This week, the United States Congress is hustling to get a spending bill through that will save the government from a partial shut-down. Spending bills have become tricky beasts because they are often vehicles to which legislators attach unrelated provisions. Because the bills are so large and important, other members of Congress are often unable or unwilling to derail important legislation over amendments or riders attached to them. One such little known provision, originally known as the Rohrabacher-Farr Amendment, prohibits the Department of Justice (and this is a minor oversimplification) from spending any funds to prosecute marijuana crime in states where the plant is legal. With the spending bill set for renewal, there’s a chance that the amendment might not be renewed. This means that legal marijuana grows may be at risk.
The provision – now known as the Rohrabacher-Blumenauer Amendment after Representative Farr’s retirement – is the only thing standing between the Department of Justice and a number of major marijuana production prosecutions. And, in fact, the DoJ has chosen to ignore the amendment in some cases, prosecuting growers in Washington (who face six decades in federal prison if convicted) after claiming that the amendment only applies to grows that are conducted in compliance with state law.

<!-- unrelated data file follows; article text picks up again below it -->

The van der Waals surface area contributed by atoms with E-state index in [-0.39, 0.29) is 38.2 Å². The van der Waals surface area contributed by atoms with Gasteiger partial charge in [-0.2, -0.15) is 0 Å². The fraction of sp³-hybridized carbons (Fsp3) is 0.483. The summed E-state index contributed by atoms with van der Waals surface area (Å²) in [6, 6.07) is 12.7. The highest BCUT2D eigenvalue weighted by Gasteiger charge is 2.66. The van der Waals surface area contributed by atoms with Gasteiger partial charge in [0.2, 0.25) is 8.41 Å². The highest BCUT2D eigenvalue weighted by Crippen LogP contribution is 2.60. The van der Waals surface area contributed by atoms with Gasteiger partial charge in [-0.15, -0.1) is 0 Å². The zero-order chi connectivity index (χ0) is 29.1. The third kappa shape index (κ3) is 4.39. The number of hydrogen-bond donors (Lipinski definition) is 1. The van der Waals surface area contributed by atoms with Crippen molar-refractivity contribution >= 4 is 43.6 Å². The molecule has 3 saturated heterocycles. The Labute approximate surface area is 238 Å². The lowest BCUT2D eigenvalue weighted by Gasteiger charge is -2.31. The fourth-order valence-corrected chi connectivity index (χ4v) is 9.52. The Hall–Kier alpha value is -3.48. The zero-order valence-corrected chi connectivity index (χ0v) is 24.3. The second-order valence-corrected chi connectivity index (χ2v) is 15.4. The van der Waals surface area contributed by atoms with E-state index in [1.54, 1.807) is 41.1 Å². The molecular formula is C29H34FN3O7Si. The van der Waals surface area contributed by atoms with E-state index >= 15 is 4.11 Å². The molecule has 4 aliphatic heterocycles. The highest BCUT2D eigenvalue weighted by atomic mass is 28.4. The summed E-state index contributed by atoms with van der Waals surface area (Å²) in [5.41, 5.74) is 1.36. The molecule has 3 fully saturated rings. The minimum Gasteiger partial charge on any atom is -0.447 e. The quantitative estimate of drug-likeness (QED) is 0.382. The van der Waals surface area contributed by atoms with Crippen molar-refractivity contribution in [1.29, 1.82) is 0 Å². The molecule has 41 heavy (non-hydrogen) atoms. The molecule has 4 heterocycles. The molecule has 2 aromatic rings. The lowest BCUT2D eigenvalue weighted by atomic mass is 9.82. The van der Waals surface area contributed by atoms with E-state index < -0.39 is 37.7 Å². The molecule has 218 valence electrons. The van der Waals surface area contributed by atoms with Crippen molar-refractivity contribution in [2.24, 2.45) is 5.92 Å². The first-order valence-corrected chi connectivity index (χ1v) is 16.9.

This is tenuous legal territory for the Department of Justice, one which has already inspired some rebukes from the courts. Most vexingly, there’s no route for growers to demonstrate that they are in compliance with state laws other than the costly and risky trial process.
We anticipate that – should the Rohrabacher-Blumenauer amendment be renewed – courts will continue to restrict the DoJ’s ability to prosecute marijuana growers in legal states. However, the tenuous nature of amendment highlights the need for a more stable federal approach that doesn’t rely on the passage of contested omnibus appropriations bills. For that, we continue to look to Oregon’s shining stars, Representative Earl Blumenauer and Senator Ron Wyden, who are at the forefront of the Congressional effort to legalize marijuana.
The full story – especially with regards to DoJ legal positions and Congressional appropriations process – is much more complex, and worth a read for those who follow federal policy machinations. Check it out at Slate.